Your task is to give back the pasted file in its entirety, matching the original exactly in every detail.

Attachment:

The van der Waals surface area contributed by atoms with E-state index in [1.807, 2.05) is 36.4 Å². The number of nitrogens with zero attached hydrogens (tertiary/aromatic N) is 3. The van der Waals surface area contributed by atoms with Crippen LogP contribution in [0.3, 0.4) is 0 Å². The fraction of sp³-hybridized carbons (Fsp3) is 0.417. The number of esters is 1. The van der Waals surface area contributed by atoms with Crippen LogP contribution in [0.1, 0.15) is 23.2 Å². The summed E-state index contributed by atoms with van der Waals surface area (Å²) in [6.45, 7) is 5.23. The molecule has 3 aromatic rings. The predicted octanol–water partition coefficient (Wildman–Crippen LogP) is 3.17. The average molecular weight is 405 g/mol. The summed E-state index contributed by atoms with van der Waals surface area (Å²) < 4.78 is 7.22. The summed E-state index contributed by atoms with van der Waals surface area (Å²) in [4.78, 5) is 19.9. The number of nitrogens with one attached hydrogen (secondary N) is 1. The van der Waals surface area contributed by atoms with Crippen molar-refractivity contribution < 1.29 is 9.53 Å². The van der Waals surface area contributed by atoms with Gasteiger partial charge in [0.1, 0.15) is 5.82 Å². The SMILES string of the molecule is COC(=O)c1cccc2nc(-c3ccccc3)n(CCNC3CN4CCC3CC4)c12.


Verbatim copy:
The van der Waals surface area contributed by atoms with E-state index in [1.807, 2.05) is 36.4 Å². The number of nitrogens with zero attached hydrogens (tertiary/aromatic N) is 3. The van der Waals surface area contributed by atoms with Crippen LogP contribution in [0.3, 0.4) is 0 Å². The fraction of sp³-hybridized carbons (Fsp3) is 0.417. The number of esters is 1. The van der Waals surface area contributed by atoms with Crippen LogP contribution in [0.1, 0.15) is 23.2 Å². The summed E-state index contributed by atoms with van der Waals surface area (Å²) in [6.45, 7) is 5.23. The molecule has 3 aromatic rings. The predicted octanol–water partition coefficient (Wildman–Crippen LogP) is 3.17. The average molecular weight is 405 g/mol. The summed E-state index contributed by atoms with van der Waals surface area (Å²) < 4.78 is 7.22. The summed E-state index contributed by atoms with van der Waals surface area (Å²) in [4.78, 5) is 19.9. The number of nitrogens with one attached hydrogen (secondary N) is 1. The van der Waals surface area contributed by atoms with Crippen molar-refractivity contribution < 1.29 is 9.53 Å². The van der Waals surface area contributed by atoms with Gasteiger partial charge in [0.1, 0.15) is 5.82 Å². The SMILES string of the molecule is COC(=O)c1cccc2nc(-c3ccccc3)n(CCNC3CN4CCC3CC4)c12.